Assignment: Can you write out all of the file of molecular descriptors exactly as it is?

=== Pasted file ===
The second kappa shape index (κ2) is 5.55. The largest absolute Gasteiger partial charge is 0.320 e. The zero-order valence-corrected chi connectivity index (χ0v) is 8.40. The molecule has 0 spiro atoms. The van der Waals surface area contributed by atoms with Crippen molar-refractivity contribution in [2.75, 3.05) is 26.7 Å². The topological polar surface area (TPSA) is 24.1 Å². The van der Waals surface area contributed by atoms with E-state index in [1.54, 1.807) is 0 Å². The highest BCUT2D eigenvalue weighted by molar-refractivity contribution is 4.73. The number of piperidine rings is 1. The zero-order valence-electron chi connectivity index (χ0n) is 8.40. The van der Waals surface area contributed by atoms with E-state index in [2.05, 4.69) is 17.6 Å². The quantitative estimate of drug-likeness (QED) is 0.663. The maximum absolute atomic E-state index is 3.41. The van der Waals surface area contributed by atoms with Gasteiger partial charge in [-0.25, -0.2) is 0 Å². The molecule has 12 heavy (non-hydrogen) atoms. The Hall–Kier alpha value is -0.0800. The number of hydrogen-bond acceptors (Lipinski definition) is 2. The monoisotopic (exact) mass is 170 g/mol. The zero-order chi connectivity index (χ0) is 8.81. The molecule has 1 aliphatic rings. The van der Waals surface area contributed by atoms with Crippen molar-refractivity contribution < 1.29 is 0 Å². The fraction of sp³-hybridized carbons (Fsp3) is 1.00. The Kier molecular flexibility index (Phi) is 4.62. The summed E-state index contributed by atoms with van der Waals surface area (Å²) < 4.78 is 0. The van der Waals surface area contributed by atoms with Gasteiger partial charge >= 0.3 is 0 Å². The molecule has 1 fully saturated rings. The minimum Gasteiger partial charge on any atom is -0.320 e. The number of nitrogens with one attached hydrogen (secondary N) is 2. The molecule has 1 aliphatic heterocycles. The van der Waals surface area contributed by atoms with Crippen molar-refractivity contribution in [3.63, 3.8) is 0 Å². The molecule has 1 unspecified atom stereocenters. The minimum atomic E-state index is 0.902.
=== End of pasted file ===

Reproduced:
The second kappa shape index (κ2) is 5.55. The largest absolute Gasteiger partial charge is 0.320 e. The zero-order valence-corrected chi connectivity index (χ0v) is 8.40. The molecule has 0 spiro atoms. The van der Waals surface area contributed by atoms with Crippen molar-refractivity contribution in [2.75, 3.05) is 26.7 Å². The topological polar surface area (TPSA) is 24.1 Å². The van der Waals surface area contributed by atoms with E-state index in [1.54, 1.807) is 0 Å². The highest BCUT2D eigenvalue weighted by molar-refractivity contribution is 4.73. The number of piperidine rings is 1. The zero-order valence-electron chi connectivity index (χ0n) is 8.40. The van der Waals surface area contributed by atoms with E-state index in [2.05, 4.69) is 17.6 Å². The quantitative estimate of drug-likeness (QED) is 0.663. The maximum absolute atomic E-state index is 3.41. The van der Waals surface area contributed by atoms with Gasteiger partial charge in [-0.25, -0.2) is 0 Å². The molecule has 12 heavy (non-hydrogen) atoms. The Hall–Kier alpha value is -0.0800. The number of hydrogen-bond acceptors (Lipinski definition) is 2. The monoisotopic (exact) mass is 170 g/mol. The zero-order chi connectivity index (χ0) is 8.81. The molecule has 1 aliphatic rings. The van der Waals surface area contributed by atoms with Crippen molar-refractivity contribution < 1.29 is 0 Å². The fraction of sp³-hybridized carbons (Fsp3) is 1.00. The Kier molecular flexibility index (Phi) is 4.62. The summed E-state index contributed by atoms with van der Waals surface area (Å²) < 4.78 is 0. The van der Waals surface area contributed by atoms with Gasteiger partial charge >= 0.3 is 0 Å². The molecule has 1 fully saturated rings. The minimum Gasteiger partial charge on any atom is -0.320 e. The number of nitrogens with one attached hydrogen (secondary N) is 2. The molecule has 1 aliphatic heterocycles. The van der Waals surface area contributed by atoms with Crippen molar-refractivity contribution in [3.63, 3.8) is 0 Å². The molecule has 1 unspecified atom stereocenters. The minimum atomic E-state index is 0.902.